Since writing my November 3rd post about proposed changes to Indiana’s educator preparation programs,I haven’t stopped thinking about what I see as the beginning of a policy trend in devaluing the importance of classroom teachers’ pedagogical expertise. Perhaps beginning with the No Child Left Behind Act and its surrounding rhetoric, increased emphasis has been placed on teachers’ content knowledge or lack of it. I contend that this renewed emphasis is extremely important. I have worked with and observed far too many teachers over my career whose grasp of their courses’ academic content was severely lacking. This is extremely problematic. If a geometry teacher doesn’t have a solid grasp of geometry, the odds of her student coming away from that course understanding geometry are slim to ridiculous. So again, I whole-heartedly support policy initiatives to make sure teachers have the required content knowledge to teach.
However, I do not support policies that place emphasis on teacher content knowledge but deemphasize the importance of pedagogical skill. Both areas are extremely important and must be jointly emphasized. Most of us, even if we have not worked as educators, realize that teachers’ content knowledge alone is not sufficient for providing the type of learning experiences that we want for our children. I have had the opportunity to observe quite a few classrooms just over the last year where the teacher standing in front of the room was unquestionably an expert in his or her subject area, but hadn’t the slightest clue how to convey their knowledge and understanding to the young people they were charged with teaching.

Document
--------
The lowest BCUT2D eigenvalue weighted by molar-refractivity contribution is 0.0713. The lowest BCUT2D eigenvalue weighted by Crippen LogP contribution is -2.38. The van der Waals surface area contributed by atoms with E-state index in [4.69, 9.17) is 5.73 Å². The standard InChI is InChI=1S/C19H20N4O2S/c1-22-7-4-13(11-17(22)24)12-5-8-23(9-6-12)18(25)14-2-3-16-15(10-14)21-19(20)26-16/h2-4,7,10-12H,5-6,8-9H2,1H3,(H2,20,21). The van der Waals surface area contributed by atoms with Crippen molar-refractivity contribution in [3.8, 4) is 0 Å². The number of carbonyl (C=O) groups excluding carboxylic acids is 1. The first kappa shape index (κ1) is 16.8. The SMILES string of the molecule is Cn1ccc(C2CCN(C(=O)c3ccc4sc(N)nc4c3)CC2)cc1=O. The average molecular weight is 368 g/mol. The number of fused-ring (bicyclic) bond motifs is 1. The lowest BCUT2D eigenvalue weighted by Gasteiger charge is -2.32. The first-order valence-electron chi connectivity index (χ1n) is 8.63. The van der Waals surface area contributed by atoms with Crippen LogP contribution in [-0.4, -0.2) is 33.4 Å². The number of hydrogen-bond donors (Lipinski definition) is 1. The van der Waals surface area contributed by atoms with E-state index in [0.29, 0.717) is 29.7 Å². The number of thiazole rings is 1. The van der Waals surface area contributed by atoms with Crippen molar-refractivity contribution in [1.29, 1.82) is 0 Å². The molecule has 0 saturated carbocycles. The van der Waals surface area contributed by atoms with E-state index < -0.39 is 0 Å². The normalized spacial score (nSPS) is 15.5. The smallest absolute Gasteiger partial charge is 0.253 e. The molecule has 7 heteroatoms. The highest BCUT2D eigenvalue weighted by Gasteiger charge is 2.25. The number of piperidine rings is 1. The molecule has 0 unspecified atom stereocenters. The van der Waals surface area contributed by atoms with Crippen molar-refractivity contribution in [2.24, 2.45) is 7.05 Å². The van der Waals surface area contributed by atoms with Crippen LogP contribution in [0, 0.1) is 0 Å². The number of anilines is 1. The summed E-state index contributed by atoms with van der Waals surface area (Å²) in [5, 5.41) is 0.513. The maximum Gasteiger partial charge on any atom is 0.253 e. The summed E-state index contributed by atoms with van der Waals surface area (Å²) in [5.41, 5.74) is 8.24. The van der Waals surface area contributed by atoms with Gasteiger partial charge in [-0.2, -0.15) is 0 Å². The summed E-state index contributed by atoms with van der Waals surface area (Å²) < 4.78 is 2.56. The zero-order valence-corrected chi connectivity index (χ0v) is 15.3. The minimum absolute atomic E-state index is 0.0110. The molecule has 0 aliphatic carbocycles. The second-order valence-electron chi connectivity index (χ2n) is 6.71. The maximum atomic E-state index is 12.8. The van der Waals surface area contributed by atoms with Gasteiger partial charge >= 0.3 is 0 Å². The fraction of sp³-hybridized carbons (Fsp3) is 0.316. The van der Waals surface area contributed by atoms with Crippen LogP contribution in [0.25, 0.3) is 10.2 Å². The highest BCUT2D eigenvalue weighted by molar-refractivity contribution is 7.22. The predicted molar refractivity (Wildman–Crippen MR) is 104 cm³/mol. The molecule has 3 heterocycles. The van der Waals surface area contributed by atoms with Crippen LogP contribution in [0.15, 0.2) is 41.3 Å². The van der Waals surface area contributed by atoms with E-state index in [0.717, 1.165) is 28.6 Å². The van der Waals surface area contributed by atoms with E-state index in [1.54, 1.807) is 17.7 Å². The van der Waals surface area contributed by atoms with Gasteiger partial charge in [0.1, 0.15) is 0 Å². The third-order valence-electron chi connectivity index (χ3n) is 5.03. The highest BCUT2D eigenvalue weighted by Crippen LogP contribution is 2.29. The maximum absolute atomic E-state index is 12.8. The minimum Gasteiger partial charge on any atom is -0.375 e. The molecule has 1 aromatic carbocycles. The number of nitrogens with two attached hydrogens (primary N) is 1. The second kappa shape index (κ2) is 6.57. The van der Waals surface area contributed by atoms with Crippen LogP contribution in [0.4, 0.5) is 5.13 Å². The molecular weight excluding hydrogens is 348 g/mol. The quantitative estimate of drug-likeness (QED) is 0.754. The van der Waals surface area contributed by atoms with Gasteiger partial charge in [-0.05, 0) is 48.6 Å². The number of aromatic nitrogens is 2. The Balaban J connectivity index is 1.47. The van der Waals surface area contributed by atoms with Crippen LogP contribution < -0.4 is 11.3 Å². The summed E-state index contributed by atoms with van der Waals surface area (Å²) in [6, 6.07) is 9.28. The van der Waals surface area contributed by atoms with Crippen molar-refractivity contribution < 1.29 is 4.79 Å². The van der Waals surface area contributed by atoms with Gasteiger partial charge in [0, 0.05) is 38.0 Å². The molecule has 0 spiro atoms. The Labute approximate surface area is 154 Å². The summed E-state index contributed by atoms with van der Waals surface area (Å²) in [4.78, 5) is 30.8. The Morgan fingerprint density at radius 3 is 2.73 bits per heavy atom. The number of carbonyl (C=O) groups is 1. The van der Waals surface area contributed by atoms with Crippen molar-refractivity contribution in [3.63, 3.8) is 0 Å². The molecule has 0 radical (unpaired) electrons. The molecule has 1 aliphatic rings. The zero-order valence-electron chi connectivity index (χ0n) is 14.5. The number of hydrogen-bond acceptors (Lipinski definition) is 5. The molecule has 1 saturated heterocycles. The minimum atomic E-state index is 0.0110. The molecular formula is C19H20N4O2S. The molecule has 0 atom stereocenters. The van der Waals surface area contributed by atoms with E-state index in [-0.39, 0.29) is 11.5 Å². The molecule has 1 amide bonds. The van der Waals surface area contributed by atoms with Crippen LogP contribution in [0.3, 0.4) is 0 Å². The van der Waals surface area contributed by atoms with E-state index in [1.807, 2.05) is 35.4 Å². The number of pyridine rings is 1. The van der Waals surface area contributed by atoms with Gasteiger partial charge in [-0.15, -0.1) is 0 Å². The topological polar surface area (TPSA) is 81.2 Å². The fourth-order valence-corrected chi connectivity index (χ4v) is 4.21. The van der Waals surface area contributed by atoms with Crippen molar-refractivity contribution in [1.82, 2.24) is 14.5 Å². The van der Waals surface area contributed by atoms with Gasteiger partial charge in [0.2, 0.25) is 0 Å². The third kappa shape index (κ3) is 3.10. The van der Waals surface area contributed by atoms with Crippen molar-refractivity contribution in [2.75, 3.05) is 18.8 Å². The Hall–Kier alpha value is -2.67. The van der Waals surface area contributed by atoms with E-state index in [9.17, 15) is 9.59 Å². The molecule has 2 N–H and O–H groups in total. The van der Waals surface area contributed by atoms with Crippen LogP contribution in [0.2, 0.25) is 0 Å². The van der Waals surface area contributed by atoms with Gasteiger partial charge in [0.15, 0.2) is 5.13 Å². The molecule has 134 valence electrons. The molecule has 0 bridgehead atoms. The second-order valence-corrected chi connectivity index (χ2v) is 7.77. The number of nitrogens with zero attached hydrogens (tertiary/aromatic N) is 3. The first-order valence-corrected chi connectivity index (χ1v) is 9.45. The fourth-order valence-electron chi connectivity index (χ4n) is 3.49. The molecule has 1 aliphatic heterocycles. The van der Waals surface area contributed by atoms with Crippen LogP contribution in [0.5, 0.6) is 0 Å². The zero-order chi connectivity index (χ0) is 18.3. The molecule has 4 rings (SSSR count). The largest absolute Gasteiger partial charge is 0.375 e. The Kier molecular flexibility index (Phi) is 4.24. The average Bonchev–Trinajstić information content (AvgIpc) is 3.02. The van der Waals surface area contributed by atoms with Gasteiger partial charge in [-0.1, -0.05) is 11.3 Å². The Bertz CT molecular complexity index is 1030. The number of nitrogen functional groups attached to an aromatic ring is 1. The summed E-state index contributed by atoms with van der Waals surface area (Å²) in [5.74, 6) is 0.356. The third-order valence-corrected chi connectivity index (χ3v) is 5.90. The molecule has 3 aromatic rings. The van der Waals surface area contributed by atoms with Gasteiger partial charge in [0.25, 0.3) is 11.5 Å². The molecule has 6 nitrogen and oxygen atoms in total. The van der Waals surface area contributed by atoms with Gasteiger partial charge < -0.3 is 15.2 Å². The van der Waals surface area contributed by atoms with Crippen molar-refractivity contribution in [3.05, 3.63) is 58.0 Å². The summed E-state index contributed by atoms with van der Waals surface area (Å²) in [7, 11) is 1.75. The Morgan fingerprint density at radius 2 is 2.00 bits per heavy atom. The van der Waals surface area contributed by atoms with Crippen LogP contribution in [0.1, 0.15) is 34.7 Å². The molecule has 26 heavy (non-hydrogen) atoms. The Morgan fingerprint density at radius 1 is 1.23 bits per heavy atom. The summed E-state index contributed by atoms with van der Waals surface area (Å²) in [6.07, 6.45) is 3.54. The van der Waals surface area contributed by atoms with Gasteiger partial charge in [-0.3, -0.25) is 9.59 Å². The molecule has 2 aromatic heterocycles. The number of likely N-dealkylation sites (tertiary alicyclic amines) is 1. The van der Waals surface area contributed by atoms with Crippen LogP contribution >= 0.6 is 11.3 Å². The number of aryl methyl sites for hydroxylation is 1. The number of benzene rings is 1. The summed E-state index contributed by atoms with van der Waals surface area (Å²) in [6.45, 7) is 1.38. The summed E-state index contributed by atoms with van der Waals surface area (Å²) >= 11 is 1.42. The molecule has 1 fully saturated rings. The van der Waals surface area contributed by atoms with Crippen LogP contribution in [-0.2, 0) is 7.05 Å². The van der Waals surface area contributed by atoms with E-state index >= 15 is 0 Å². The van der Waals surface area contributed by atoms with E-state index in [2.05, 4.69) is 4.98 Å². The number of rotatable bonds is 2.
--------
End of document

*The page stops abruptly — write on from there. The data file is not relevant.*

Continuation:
Effective teachers are those that have a firm grasp of both their content and pedagogical skill. Policies that sacrifice teacher training in one of these critical areas at the expense of the other not only put the learning of our children in jeopardy, but they are a slap in the face to good teachers who have worked extremely hard to master both.